Former HSBC chief admits he helped clients hide assets worth €1.6bn
Peter Braunwalder has been fined €500,000 and given a one-year suspended jail sentence after pleading guilty to helping clients evade taxes
Paris — The former CEO of HSBC Holdings’s Swiss private bank pleaded guilty to helping wealthy clients hide assets worth at least €1.6bn as French prosecutors flex their muscles to tackle white-collar crime.
Peter Braunwalder was fined €500,000 and given a one-year suspended jail sentence, according to a Paris court ruling on the plea. He admitted that he took part in helping clients evade taxes between 2006 and 2007 by opening clandestine Swiss bank accounts and setting up offshore trusts or providing fake loans.
The former HSBC executive also pleaded guilty to illegally approaching French residents to encourage them to shift funds to Switzerland during the period, according to the previously unreported French ruling dated January 29 and released this week. Braunwalder retired from his role at HSBC a decade ago.
The HSBC case is part of a French crackdown on tax fraud and money-laundering operated through Switzerland that has seen the conviction of a former minister and UBS Group ordered in February to pay a record €4.5bn fine after being chastised by a judge for criminal wrongdoings of “an exceptionally serious nature”.
The Braunwalder guilty plea comes more than a year after HSBC paid €300m to resolve allegations in the same case. It is a sign that French financial prosecutors are determined to pursue individuals even after collecting large settlements.
Marion Lambert-Barret, a Paris lawyer who is not involved in the HSBC investigation, said Braunwalder’s sentence sends a clear deterrent message.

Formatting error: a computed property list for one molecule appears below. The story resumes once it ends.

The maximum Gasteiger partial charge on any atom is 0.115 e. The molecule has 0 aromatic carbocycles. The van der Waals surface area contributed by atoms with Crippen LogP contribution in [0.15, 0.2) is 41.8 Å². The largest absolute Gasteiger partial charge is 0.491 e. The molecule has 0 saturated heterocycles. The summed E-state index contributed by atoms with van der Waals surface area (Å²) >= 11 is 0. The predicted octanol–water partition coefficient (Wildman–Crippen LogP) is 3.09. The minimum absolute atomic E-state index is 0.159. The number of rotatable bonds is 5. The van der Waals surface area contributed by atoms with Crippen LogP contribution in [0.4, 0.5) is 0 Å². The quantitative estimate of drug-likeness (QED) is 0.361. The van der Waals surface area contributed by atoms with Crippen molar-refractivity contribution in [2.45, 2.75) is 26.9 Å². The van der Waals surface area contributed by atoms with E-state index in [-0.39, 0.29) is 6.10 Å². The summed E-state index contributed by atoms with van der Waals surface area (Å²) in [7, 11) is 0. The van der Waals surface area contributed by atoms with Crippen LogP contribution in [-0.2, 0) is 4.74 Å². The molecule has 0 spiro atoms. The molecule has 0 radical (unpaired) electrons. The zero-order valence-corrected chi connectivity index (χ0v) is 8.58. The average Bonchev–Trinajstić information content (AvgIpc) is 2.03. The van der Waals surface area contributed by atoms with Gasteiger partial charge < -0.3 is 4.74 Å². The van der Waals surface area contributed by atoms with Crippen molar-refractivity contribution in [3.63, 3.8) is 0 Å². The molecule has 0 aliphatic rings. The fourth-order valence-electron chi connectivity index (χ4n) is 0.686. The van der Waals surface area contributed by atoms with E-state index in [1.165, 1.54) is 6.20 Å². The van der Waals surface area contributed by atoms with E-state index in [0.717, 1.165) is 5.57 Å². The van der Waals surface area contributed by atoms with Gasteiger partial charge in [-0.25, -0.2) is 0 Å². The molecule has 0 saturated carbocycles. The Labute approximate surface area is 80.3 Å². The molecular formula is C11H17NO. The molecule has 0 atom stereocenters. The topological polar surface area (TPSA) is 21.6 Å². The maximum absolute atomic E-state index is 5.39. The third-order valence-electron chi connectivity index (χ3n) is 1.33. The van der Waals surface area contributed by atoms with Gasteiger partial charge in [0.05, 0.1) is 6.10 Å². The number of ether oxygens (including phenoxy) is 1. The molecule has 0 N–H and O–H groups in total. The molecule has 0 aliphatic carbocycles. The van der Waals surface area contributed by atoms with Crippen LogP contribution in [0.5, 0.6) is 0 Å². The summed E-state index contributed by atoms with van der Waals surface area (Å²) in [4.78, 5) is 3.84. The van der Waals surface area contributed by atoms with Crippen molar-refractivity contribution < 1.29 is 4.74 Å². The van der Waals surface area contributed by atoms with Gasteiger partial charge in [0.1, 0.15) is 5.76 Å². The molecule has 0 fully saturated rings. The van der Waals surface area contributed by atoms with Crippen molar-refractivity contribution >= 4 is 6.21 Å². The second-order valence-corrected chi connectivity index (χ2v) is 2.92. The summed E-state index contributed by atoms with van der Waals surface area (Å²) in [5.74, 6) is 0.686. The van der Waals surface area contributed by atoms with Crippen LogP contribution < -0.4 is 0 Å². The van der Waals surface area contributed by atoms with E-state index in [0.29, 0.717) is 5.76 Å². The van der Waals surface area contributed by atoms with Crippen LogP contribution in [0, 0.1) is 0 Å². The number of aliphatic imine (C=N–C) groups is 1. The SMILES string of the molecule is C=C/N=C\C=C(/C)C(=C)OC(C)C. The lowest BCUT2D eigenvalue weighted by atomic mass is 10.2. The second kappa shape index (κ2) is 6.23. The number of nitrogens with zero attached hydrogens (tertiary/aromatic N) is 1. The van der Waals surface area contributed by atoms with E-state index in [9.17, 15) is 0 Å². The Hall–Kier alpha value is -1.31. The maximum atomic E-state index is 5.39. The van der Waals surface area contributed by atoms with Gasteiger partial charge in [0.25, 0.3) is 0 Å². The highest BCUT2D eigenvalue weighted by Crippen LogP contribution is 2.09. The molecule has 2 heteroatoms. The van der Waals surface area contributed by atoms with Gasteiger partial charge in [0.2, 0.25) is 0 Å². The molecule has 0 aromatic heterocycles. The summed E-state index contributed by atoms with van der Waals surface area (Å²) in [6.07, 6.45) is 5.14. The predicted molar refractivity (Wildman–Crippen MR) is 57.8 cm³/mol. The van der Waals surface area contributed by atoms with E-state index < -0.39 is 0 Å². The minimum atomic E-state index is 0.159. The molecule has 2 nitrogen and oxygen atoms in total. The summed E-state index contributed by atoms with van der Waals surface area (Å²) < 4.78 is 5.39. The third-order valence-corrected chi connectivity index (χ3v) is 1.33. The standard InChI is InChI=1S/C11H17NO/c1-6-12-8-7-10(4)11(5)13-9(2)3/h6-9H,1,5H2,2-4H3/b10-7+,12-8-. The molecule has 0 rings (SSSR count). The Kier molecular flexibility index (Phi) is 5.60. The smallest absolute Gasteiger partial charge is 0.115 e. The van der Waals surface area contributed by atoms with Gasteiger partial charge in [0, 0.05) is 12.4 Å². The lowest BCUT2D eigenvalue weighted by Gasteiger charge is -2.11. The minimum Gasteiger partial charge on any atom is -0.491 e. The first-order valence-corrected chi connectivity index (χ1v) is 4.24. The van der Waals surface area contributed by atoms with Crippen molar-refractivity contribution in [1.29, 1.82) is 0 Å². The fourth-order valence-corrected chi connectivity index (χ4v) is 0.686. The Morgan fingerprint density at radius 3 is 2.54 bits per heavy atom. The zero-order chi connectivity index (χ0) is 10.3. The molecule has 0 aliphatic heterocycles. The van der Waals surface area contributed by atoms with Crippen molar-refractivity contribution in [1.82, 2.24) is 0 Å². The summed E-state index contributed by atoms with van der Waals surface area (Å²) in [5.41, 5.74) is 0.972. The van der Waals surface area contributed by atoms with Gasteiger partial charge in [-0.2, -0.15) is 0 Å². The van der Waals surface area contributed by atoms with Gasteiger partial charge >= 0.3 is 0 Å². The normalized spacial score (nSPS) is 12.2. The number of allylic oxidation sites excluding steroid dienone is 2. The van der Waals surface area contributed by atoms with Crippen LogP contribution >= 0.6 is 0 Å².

“The Parquet National Financier is heading the direction it said it would: Even if a company reaches a settlement, prosecutors will seek convictions for individuals to punish the underlying behaviour they consider fraudulent,” she said by phone.
Lambert-Barret said the outcome for Braunwalder shows suspects can negotiate with criminal authorities to avoid a drawn-out and uncertain process, but discussions and a voluntary plea deal do not lead to a more lenient sentence.
In the UBS over similar allegations that covered a much lengthier time period, three former executives each got 12-month suspended jail terms and €200,000 fines, while a fourth received a more severe penalty, a suspended sentence of 18 months and a penalty of €300,000.
French authorities began scrutinising HSBC’s Swiss private bank after Herve Falciani, a former information technology worker at the firm, stole client account details from the Geneva office in 2008 and shared the data with investigators.
France’s Parquet National Financie and Braunwalder’s lawyer, Jean-Pierre Spitzer, declined to immediately comment, while HSBC representatives in France did not respond to calls and an e-mail. French investigators dropped charges targeting another suspect in the HSBC Private Bank case.
HSBC’s November 2017 settlement was the first using a new procedure in France that enables companies to resolve investigations without pleading guilty. Société Générale agreed in 2018 to pay €250m to end a bribery case and French fund manager Carmignac Gestion said in June it would pay €30m to settle a tax-fraud case.